The second focused update endorses dabigatran (Pradaxa), a new drug that like warfarin represents a first-line choice to prevent thromboembolism in AF.2 The FDA approved dabigatran in October 2010. It is “the first new oral anticoagulant to become available for clinical use in more than 50 years,” according to FDA officials.
In a large randomized trial rates of stroke and systemic embolism were comparable in AF patients treated with dabigatran and warfarin, and the new drug carried a 20% lower risk of major bleeding episodes.
Dabigatran’s principal advantage is ease of use. The drug requires neither dietary restrictions nor regular INR testing and is given in a fixed dose. Because it is metabolized independently of liver enzymes, drug-drug interactions are unlikely.
On the other hand, GI side effects are more common with dabigatran than with warfarin, and the additional expense of the newer drug may be a deterrent for some patients.
Wann observed that dabigatran was approved as an anticoagulant for AF only and is not indicated for patients who have prosthetic heart valves, valvular disease or other conditions that require anticoagulation.
Although the update committee did not address the use of the aspirin-clopidigrel combination in the context of dabigatran, it would seem logical to consider the combination only for patients who cannot or will not take either of the two anticoagulants, according to Wann.
A new anti-arrhythmic drug
Patients in whom paroxysmal or persistent AF is highly symptomatic or leads to hospitalization may require anti-arrhythmic pharmacotherapy to maintain sinus rhythm. This will generally mean referral, or at least consultation with a cardiologist.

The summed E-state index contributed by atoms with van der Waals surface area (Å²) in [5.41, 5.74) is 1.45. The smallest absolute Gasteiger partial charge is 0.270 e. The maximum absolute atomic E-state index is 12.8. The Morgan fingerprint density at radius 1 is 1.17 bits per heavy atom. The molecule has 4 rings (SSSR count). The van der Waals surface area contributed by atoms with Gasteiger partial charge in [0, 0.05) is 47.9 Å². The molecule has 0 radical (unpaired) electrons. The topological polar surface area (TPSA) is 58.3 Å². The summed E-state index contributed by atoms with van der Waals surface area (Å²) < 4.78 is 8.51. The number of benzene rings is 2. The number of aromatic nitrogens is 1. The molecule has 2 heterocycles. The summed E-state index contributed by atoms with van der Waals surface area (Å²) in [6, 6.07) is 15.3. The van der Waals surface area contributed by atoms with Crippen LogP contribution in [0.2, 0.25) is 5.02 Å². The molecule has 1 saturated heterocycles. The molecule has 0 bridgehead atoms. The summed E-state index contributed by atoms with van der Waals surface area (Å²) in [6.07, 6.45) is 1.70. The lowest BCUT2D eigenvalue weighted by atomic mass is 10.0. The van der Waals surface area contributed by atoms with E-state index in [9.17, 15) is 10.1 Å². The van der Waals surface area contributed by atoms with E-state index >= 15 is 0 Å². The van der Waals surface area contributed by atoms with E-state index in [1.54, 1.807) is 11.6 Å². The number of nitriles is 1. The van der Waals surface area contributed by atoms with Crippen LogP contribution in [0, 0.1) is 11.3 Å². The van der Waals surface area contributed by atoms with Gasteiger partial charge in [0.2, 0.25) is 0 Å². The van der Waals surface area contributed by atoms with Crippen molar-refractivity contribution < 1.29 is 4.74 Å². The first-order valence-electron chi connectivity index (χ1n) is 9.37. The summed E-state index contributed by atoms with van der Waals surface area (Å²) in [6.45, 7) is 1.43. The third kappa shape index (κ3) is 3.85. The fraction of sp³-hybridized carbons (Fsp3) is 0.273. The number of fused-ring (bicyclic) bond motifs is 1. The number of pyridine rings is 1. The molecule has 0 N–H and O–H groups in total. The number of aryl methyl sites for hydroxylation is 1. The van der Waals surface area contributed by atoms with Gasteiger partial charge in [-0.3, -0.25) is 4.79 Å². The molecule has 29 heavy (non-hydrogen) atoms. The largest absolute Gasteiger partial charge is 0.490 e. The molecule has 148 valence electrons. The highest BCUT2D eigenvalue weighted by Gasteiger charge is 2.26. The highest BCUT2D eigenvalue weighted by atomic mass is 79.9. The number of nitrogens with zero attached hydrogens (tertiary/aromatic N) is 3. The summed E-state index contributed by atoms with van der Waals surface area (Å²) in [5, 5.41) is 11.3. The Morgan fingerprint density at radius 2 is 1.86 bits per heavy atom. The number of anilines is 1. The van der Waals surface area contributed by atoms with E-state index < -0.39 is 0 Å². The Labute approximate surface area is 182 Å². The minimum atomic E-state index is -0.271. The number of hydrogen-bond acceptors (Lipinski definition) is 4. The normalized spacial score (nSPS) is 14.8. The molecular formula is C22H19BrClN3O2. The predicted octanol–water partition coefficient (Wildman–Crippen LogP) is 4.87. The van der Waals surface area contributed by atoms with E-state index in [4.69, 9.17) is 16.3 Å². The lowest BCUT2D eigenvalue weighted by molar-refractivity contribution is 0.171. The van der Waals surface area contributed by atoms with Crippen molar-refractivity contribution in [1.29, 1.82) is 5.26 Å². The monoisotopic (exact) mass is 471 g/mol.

The ACCF/AHA update adds dronedarone (Mulutaq) as reasonable option for rhythm control.
Dronedarone, which chemically resembles the anti-arrhythmic amiodarone (Cordarone), is safer but less effective than the older drug. Safety, in fact, is its chief advantage: dronedarone does not pose the risk for serious adverse events, thyroid and pulmonary toxicity in particular — the chief drawbacks with amiodarone.
On the other hand, a head-to-head trial of the two drugs found dronedarone significantly less effective than amiodarone in reducing recurrences among patients with persistent AF.
Because of its superior safety, clinicians may consider dronedarone early in treating most patients with persistent or recurrent paroxysmal AF, whereas amiodarone is generally recommended for use after other agents have failed.
For patients with heart failure, the more powerful amiodarone remains the drug of choice and dronedarone is not recommended.
Additional evidence of the efficacy of catheter-based ablation therapy — radiofrequency destruction of small areas of heart tissue responsible for rhythm disturbance — has strengthened recommendations for its use in patients with persistent AF who have failed to improve with one or more antiarrhythmic drugs.
The ACCF/AHA update also recommends that catheter ablation be considered for a wider group of patients, including those with symptomatic paroxysmal AF.
“Catheter ablation is a great procedure in the right hands for the right patients. It is not for everyone,” Wann said. The authors of the ACCF/AHA update noted that in the studies cited, “all ablation procedures were performed by highly experienced operators in high-volume centers.”
They also pointed out that while most patients appear to remain free of recurrent AF for at least a year after catheter ablation, data on long-term efficacy are lacking.
Similarly, there is no clear evidence on when — or indeed whether — it is safe to discontinue anticoagulation after successful catheter ablation.
Mr. Sherman is a freelance medical writer in New York City.
All electronic documents accessed July 15, 2011.